20 Pages

Cille Pheadair: The Life and Times of a Norse-Period Farmstead c. 1000–1300

WithMike Parker Pearson, Helen Smith, Jacqui Mulville, Mark Brennand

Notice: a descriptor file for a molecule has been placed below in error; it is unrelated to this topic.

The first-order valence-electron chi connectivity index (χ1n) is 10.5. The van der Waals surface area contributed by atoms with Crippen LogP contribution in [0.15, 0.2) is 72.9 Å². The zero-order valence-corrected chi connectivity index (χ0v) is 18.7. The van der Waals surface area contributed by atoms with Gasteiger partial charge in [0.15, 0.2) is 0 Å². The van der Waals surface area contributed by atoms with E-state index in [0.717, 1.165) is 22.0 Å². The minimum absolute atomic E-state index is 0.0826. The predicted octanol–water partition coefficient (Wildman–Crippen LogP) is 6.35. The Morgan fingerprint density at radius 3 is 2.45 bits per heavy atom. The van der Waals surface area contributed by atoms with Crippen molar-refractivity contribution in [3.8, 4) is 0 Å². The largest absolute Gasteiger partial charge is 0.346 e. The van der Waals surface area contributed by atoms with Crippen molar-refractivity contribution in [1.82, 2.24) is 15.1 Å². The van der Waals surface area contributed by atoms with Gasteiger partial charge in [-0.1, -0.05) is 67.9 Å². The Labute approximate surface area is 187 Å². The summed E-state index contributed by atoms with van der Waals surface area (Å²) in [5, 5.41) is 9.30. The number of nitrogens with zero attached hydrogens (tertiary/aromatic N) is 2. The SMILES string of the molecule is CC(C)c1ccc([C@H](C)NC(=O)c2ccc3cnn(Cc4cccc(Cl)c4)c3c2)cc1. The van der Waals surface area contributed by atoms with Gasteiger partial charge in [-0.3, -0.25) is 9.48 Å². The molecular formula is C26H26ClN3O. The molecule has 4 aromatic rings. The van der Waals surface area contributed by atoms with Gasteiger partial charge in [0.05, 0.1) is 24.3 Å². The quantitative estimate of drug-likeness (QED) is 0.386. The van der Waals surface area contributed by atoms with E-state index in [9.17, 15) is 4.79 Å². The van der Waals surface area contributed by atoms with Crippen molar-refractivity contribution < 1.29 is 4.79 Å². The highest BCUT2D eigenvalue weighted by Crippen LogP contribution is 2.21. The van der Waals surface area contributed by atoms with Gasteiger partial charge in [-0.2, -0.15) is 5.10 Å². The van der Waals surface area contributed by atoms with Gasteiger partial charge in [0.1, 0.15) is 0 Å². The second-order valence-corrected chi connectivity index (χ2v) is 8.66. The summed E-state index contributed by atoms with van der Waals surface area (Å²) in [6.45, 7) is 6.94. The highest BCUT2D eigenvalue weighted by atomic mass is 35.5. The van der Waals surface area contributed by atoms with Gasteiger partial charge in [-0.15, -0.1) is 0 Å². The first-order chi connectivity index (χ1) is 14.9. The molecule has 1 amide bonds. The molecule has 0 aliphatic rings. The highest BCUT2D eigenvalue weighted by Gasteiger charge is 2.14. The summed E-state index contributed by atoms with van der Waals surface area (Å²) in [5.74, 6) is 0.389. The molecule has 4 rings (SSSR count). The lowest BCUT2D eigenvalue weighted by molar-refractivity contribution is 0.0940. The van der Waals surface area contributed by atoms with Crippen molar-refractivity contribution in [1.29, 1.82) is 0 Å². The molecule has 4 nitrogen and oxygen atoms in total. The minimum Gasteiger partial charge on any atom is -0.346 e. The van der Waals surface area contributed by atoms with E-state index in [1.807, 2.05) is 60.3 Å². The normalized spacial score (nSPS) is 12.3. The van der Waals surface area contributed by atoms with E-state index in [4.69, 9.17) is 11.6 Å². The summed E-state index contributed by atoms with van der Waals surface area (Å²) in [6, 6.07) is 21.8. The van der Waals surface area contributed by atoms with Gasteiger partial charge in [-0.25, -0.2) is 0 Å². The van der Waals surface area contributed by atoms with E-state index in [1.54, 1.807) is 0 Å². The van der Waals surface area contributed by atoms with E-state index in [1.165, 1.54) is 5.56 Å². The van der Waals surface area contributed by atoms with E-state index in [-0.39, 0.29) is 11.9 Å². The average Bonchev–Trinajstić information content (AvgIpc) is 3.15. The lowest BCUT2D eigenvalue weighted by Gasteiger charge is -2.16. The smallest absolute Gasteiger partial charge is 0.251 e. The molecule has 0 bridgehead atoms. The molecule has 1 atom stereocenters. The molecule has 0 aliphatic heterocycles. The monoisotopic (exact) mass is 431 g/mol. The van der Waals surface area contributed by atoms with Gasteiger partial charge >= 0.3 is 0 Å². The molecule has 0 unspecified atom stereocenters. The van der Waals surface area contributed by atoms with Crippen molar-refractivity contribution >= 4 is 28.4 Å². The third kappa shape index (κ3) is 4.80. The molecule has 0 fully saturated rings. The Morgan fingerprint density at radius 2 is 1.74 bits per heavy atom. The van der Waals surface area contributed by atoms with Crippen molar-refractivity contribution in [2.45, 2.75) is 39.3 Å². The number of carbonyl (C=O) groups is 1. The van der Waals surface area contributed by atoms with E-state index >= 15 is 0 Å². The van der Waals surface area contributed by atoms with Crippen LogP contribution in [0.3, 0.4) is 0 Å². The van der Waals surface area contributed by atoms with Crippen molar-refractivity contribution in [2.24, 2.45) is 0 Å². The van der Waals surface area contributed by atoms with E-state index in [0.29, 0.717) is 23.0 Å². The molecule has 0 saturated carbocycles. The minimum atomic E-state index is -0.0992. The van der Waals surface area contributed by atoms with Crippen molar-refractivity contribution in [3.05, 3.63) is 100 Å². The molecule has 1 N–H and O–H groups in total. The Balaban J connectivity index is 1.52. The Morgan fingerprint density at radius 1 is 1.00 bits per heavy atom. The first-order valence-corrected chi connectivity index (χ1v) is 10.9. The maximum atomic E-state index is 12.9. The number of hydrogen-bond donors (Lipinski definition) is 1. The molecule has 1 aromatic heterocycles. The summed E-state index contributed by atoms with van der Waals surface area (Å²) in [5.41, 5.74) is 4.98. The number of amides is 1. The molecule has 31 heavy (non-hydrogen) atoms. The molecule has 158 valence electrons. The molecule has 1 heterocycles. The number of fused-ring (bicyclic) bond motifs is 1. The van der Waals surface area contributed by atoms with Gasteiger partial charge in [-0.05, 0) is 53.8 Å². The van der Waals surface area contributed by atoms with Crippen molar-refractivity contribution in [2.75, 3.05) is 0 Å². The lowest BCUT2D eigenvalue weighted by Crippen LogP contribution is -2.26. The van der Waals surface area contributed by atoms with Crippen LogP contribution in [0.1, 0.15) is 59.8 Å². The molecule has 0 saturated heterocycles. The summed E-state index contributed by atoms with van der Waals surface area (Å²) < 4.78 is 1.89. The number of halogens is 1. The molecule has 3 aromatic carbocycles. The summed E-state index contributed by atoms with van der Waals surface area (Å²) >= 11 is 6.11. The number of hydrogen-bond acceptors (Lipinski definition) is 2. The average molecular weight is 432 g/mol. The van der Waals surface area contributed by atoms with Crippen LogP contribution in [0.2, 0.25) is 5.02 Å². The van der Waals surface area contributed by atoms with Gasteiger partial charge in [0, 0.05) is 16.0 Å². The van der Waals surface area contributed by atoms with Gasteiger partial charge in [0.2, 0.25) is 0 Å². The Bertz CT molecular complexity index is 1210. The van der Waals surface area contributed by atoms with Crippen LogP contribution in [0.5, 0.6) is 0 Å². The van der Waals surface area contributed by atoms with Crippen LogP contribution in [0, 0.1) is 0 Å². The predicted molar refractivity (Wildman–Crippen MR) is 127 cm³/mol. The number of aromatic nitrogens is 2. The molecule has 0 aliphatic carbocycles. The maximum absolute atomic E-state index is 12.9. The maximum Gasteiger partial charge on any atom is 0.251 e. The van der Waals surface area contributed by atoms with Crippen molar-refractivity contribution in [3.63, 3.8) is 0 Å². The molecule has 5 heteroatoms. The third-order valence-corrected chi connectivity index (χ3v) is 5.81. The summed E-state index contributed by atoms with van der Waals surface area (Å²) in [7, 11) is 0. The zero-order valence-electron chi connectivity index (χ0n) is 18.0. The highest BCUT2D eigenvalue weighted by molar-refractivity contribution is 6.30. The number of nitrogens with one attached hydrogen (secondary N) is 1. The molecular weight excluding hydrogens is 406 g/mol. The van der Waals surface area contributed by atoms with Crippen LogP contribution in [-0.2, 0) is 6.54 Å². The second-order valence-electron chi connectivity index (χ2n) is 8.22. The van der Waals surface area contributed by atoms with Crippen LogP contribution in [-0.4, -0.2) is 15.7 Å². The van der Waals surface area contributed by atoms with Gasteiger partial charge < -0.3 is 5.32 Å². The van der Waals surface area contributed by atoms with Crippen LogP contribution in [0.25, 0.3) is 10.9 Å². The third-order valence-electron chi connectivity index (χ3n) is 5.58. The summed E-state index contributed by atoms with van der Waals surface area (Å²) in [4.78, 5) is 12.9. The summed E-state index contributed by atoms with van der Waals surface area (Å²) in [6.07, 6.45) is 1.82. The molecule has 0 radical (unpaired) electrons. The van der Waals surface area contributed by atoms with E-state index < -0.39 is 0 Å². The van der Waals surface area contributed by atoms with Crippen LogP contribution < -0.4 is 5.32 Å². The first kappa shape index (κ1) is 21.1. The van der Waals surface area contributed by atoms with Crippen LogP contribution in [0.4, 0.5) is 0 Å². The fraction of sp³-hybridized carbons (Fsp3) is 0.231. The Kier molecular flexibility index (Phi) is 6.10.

The deeply stratified sequences within any one settlement mound are almost unique for rural sites in Britain and are most closely comparable to the farm mounds of Orkney and Shetland or to the urban deposits beneath British towns. Cille Pheadair as the site is known in Scots Gaelic, anglicized as Kilpheder, on the island of South Uist, is a single farmstead which was occupied over about 300 years between c. 1000 and 1300. The architectural evidence may alternatively be recast as a demonstration of continuity of the kind identified within the Cille Pheadair constructional sequence. The site is located on the west coast of South Uist, within a sand cliff eroding onto the seashore in the township of Cille Pheadair, a mile south-west of the major modern settlement of Daliburgh. Compared with previous local building traditions and in the light of what was to come at Cille Pheadair, this wooden building stands out as a radical departure from custom.